In marine environments, factors such as ocean transport (Blanchette et al. 2008), wave exposure (Bustamante and Branch 1996), and productivity (Menge et al. 1997) can explain patterns in communities across large geo-graphic scales, and physical and biological conditions, such as predation (Bertness 1981, Menge and Lubchenco 1981), competition (Connell 1961), wave action (Bustamante and Branch 1996), and facilitation (i.e., an interac-tion between two organisms that benefits one organism and causes harm to neither) (Menge 2000) influence structure at local scales. The main islands in the archipelago of Hawaii are separated by a maximum distance of ~104 km. Current velocity and direction and wave heights are often variable and determined by wind direction (http://www.soest.hawaii.edu /hioos/oceanatlas/). These physical factors could influence the abundance and diversity of organisms among islands. Furthermore, in-teractions between large-scale and local-scale factors could contribute to structure among sites. Contrary to early descriptions of stasis in tropical intertidal zones, the oceanic islands of the Galpagos experience substantial tem-poral and spatial variability from the com-bined interaction of herbivory and, more prominently, the oscillation of El Nio cur-rents ( Vinueza et al. 2006). Similar synergisms could shape structure across the archipelago of Hawaii.
In Hawaii there are a variety of shore types that vary in both composition and profile. Shores can be composed of basalt or limestone substrate and may be covered with varying amounts of sand. Tidal benches can be flat, raised reef platforms; gently sloped; or cliff-like, and boulder- to cobble-sized fields are made up of dead coral heads and/or basaltic
Community Structure of Hawaiis Rocky Intertidal Zones Cox et al. 25
rocks (Kay 1979, Abbott 1999). These vari-able habitats may suit the survival of different species, resulting in unique communities. Smith (1992) found differences in macroalgal diversity among sites within a single islands intertidal habitat, and Zabin et al. (2007b) found that intertidal species assemblages at bench sites were more similar to each other than to those found at cobble sites. Other studies on nearshore benthic communities have found that distributions or abundances of benthic organisms can vary with island habitat ( Vroom et al. 2010), depth (Littler and Doty 1975), temperature (Cox and Smith 2011), and wave exposure (Bird 2006). We might expect similar findings for the benthic intertidal community.
In addition to the large-scale variation in structure among shores, organisms in inter-tidal habitats are often zoned or are distrib-uted into discrete vertical bands at a landscape level (Doty 1946, Stephenson and Stephenson 1949, Connell 1961, Benson 2002 [review]). These bands are a result of complex interac-tions between biotic and abiotic factors that are influenced by the fluctuating tide and wave activity (Benson 2002). Vertical distri-bution of organisms has been documented in a few tropical localities (Mak and Williams 1999, Bird 2006, Sibaja-Cordera 2008). The zonation pattern typically described is as fol-lows: littorine mollusks and nerites dominate the upper littoral zone, crustose algal forms dominate midshore and in areas with high wave activity, and fleshy macroalgae generally occur lower on the shore in more-sheltered areas (Mak and Williams 1999, Sibaja-Cordera 2008). Yet in the Main Hawaiian Islands organisms experience microtides that fluctuate by a maximum of 1 m. Because of this limited tidal range, seasonal wave activity, and often relatively flat and narrow benches, intertidal organisms are often underwater or whole shores are unaccessible for sampling. Despite the narrow intertidal zone, earlier studies have suggested that there is structure at this fine spatial scale: temperature is variable at a landscape level (Cox and Smith 2011), barnacles and mollusks compete to occupy preferential microhabitats (Zabin and Altieri 2007, Zabin 2009), and on a man-made shore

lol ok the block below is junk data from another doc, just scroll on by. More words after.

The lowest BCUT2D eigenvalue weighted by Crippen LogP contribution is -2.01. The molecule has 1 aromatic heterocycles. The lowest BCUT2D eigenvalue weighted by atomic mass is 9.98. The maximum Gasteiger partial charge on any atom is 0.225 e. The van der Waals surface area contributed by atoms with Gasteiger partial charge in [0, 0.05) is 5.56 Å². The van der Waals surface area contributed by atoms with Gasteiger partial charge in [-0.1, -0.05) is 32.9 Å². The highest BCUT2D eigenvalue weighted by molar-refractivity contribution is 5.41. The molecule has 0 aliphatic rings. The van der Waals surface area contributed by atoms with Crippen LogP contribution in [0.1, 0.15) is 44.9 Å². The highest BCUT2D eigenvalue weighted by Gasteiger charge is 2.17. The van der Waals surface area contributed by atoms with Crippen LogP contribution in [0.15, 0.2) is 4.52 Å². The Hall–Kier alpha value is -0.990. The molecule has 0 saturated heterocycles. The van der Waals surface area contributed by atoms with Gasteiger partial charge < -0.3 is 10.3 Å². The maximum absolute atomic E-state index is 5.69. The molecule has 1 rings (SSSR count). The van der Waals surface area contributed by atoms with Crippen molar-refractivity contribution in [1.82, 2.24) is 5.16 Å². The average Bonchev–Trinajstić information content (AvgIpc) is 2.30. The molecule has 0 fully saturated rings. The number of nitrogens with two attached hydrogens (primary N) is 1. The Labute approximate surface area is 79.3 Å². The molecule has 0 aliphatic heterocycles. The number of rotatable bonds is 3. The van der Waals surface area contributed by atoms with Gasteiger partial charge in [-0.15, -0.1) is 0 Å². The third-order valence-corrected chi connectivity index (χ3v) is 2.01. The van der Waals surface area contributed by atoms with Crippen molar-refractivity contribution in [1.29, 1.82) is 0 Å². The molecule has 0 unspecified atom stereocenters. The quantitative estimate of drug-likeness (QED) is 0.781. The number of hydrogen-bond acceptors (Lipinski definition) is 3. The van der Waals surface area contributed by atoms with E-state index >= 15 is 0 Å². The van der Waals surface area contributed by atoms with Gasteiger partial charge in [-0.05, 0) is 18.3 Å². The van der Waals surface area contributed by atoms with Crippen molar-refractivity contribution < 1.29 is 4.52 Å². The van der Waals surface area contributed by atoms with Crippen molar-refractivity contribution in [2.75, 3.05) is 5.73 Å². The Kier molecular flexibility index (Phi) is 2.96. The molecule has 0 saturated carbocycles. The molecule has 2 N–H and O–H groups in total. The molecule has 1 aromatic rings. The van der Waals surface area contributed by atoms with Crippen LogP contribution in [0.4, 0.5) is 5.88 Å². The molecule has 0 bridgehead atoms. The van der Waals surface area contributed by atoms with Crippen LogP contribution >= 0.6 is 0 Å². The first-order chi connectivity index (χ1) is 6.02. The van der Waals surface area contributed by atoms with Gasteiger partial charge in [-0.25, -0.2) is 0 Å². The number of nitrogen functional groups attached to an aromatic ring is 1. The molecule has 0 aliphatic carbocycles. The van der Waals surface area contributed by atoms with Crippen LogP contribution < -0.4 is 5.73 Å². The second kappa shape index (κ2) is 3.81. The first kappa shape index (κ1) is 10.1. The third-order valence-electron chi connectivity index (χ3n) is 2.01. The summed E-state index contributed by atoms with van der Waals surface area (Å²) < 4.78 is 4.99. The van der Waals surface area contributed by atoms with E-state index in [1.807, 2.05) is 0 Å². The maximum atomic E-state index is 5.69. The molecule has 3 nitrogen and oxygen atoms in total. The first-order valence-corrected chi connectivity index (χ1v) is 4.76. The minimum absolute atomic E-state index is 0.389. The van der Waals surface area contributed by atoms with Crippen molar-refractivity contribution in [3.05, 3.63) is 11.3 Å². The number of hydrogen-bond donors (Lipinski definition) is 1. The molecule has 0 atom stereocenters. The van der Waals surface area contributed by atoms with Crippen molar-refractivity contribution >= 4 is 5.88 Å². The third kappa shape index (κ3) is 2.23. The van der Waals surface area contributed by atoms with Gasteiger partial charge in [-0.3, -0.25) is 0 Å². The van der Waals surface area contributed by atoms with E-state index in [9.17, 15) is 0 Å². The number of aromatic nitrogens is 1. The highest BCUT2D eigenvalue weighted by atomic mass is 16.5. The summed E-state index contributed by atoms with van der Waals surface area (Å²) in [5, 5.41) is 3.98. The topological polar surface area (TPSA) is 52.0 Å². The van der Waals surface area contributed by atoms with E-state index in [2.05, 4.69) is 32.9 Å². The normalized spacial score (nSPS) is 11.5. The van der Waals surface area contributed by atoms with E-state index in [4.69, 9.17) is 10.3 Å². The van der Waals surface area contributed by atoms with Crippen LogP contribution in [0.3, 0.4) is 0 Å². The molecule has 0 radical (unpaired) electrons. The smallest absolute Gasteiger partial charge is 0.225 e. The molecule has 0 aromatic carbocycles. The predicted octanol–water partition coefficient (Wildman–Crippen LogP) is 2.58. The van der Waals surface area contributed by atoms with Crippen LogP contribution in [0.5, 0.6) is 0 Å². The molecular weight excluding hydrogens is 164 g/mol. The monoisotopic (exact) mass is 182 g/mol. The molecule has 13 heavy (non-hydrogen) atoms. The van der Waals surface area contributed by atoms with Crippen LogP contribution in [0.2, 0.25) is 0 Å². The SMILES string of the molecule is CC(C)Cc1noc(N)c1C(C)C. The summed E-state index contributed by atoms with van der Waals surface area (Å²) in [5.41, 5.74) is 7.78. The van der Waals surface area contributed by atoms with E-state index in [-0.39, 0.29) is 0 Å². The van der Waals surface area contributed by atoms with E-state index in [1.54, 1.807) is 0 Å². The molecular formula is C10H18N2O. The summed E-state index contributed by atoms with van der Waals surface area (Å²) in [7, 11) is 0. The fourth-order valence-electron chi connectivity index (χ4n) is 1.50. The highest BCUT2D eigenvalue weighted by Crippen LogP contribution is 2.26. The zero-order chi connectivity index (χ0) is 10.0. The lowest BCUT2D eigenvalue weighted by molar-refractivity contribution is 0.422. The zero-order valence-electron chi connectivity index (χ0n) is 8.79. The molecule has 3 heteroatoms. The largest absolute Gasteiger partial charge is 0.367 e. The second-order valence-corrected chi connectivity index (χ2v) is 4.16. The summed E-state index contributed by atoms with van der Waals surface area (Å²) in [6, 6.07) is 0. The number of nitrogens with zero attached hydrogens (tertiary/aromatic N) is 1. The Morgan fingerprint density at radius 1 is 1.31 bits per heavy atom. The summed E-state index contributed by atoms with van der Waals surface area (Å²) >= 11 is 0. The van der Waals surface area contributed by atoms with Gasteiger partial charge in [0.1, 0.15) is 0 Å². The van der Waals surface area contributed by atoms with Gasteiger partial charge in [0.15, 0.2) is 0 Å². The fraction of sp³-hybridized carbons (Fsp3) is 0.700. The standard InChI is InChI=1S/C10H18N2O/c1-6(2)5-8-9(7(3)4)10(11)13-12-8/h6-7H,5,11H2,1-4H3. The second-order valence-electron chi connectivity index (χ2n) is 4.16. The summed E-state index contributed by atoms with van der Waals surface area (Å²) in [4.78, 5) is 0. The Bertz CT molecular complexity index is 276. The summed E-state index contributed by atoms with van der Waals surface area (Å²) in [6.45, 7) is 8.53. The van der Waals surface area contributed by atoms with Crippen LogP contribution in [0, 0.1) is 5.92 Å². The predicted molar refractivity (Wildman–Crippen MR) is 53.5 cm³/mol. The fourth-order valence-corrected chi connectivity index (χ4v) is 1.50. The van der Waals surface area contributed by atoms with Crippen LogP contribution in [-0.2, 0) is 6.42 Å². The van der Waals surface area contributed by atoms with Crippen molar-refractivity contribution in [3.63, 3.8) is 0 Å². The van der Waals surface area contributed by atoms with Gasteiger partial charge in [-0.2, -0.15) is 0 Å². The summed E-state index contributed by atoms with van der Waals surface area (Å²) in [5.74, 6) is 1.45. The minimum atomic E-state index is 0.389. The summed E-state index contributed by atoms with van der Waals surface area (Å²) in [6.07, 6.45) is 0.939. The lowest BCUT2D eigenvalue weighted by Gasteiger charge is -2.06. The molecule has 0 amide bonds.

algal and invertebrate functional groups oc-cupy different thermal zones influenced by wave activity (Bird 2006). However, the inter-tidal community as a whole has not been quantitatively assessed at multiple locations to identify any vertical community patterns that are repeated and temporally consistent.
The research goal of this study was to describe the benthic intertidal community on several Main Hawaiian Islands to investigate whether these habitats are homogeneous sys-tems or if these habitats harbor variability at multiple scales related to island, hard substra-tum type, or microtides. Specifically, we ex-amined these data to test three hypotheses: (1) invertebrate and macroalgal abundance and composition will vary among sites, as would be predicted if biotic or abiotic factors varied among islands and shores; (2) temporal varia-tion is limited, because physical factors have remained relatively similar during the length of the monitoring program; (3) organisms are distributed into discrete vertical bands, as would be predicted if microtidal fluctuations influenced structure at fine spatial scales. In addition, we describe the presence and abun-dance of alien species at our study sites.
materials and methods
Thirteen rocky intertidal sites located on the islands of Hawaii, Maui, Molokai, and Oahu (Figure 1, Table 1) were sampled by an educa-tional citizen-scientist program called OPIHI or Our Project in Hawaiis Intertidal during the years 2004 2007 (described in detail in Baumgartner et al. ). A previous case study (Cox et al. 2012) showed that the com-munity data collected by these trained sec-ondary students are robust and, at the level of detail sampled, similar to those of more expe-rienced professional researchers. Some sites were sampled multiple times within a year, and not every site was sampled each year. Sites were selected to represent a variety of rocky intertidal habitats but also had to be easily accessible by students. Each site spanned a minimum of 15 m along the coast and was at least 10 m from the top of the
26 PACIFIC SCIENCE January 2013
littorine zone to the waters edge at mean low water.
Sites can be described as gently sloped basalt or limestone bedrock benches, bedrock surrounded by patches of sand, or boulder- to cobble-sized rocky habitats (Table 1). These shores are located on all sides of the islands, and seasonal onshore waves are common at all sites. However, some sites such as Diamond Head (DH) have offshore reefs that provide some protection. The Waipae ( WOP) monitoring site is located within a Marine Life Conservation District where collection of any kind is prohibited. Species richness varies among sites (Zabin et al. 2007a).
OPIHI Data Collection
Trained secondary students (grades 6 12) supported by researchers sampled sites on low
tides ranging from 0.0 to 0.15 m that oc-curred in February June each year and col-lected abundance data for macroalgae and invertebrates using traditional ecologica...